Original Paper

Applied Microbiology and Biotechnology

, Volume 64, Issue 1, pp 76-85

First online:

Characterisation of nitrilase and nitrile hydratase biocatalytic systems

  • D. BradyAffiliated withCSIR Bio/Chemtek Email author 
  • , A. BeetonAffiliated withCSIR Bio/Chemtek
  • , J. ZeevaartAffiliated withCSIR Bio/Chemtek
  • , C. KgajeAffiliated withCSIR Bio/Chemtek
  • , F. van RantwijkAffiliated withLaboratory of Organic Chemistry and Catalysis, Delft University of Technology
  • , R. A. SheldonAffiliated withLaboratory of Organic Chemistry and Catalysis, Delft University of Technology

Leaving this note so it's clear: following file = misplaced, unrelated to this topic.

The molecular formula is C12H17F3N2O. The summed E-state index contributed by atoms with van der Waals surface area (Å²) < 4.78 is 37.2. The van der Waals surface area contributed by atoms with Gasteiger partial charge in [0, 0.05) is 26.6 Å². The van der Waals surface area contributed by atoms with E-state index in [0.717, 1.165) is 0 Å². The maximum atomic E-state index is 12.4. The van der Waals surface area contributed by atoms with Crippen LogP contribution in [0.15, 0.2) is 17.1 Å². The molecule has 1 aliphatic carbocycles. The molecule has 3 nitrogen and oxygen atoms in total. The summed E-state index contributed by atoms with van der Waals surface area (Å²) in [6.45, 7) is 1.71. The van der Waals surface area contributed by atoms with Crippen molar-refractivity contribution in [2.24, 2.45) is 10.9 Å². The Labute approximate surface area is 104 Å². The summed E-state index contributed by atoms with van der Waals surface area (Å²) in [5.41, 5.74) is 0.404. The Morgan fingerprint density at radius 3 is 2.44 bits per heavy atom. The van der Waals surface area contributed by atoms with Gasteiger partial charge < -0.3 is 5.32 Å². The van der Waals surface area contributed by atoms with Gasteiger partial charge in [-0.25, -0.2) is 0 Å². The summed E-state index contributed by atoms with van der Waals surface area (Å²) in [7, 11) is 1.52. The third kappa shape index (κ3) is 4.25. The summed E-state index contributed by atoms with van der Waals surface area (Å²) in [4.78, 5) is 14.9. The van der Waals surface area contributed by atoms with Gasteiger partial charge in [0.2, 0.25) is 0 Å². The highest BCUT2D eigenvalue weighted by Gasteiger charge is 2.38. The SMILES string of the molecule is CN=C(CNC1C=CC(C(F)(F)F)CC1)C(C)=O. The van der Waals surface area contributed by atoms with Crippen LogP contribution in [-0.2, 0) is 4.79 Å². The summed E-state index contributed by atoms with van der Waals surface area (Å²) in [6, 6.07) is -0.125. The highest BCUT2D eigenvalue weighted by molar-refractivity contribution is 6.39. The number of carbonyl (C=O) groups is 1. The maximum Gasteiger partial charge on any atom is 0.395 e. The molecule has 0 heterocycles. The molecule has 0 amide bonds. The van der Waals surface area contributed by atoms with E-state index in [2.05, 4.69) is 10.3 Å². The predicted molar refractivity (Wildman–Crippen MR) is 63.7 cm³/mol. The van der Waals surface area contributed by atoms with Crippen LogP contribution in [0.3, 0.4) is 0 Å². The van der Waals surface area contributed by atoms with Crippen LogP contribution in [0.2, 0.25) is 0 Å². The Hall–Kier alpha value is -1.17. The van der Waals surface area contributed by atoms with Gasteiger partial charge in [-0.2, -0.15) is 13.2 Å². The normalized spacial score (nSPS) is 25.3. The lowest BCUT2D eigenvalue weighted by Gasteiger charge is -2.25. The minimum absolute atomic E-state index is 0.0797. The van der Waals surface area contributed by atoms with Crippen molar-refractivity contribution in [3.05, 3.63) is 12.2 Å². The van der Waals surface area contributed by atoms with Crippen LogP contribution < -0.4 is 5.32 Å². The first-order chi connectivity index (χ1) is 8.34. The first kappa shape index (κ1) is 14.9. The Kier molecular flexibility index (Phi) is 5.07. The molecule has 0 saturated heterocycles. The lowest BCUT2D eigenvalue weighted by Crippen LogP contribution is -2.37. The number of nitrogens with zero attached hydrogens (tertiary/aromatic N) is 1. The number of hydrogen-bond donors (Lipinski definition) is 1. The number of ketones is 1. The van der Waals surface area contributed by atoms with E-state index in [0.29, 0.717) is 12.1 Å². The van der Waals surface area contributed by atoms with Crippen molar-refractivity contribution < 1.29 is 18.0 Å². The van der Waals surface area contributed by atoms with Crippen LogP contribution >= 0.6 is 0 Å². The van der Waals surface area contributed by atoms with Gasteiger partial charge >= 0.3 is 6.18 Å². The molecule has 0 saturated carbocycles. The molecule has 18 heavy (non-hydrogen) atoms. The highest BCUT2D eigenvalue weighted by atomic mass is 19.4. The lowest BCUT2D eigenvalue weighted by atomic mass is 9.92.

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Biocatalytic transformations converting aromatic and arylaliphatic nitriles into the analogous related amide or acid were investigated. These studies included synthesis of the β-substituted nitrile 3-hydroxy-3-phenylpropionitrile, subsequent enrichment and isolation on this substrate of nitrile-degrading microorganisms from the environment, and a comparative study of enzymatic reactions of nitriles by resting cell cultures and enzymes. Each biocatalyst exhibited a distinctive substrate selectivity profile, generally related to the length of the aliphatic chain of the arylaliphatic nitrile and the position of substituents on the aromatic ring or aliphatic chain. Cell-free nitrilases generally exhibited a narrower substrate range than resting whole cells of Rhodococcus strains. The Rhodococcus strains all exhibited nitrile hydratase activity and converted β-hydroxy nitriles (but did not demonstrate enantioselectivity on this substrate). The biocatalysts also mediated the synthesis of a range of α-hydroxy carboxylic acids or amides from aldehydes in the presence of cyanide. The use of an amidase inhibitor permits halting the nitrile hydratase/amidase reaction at the amide intermediate.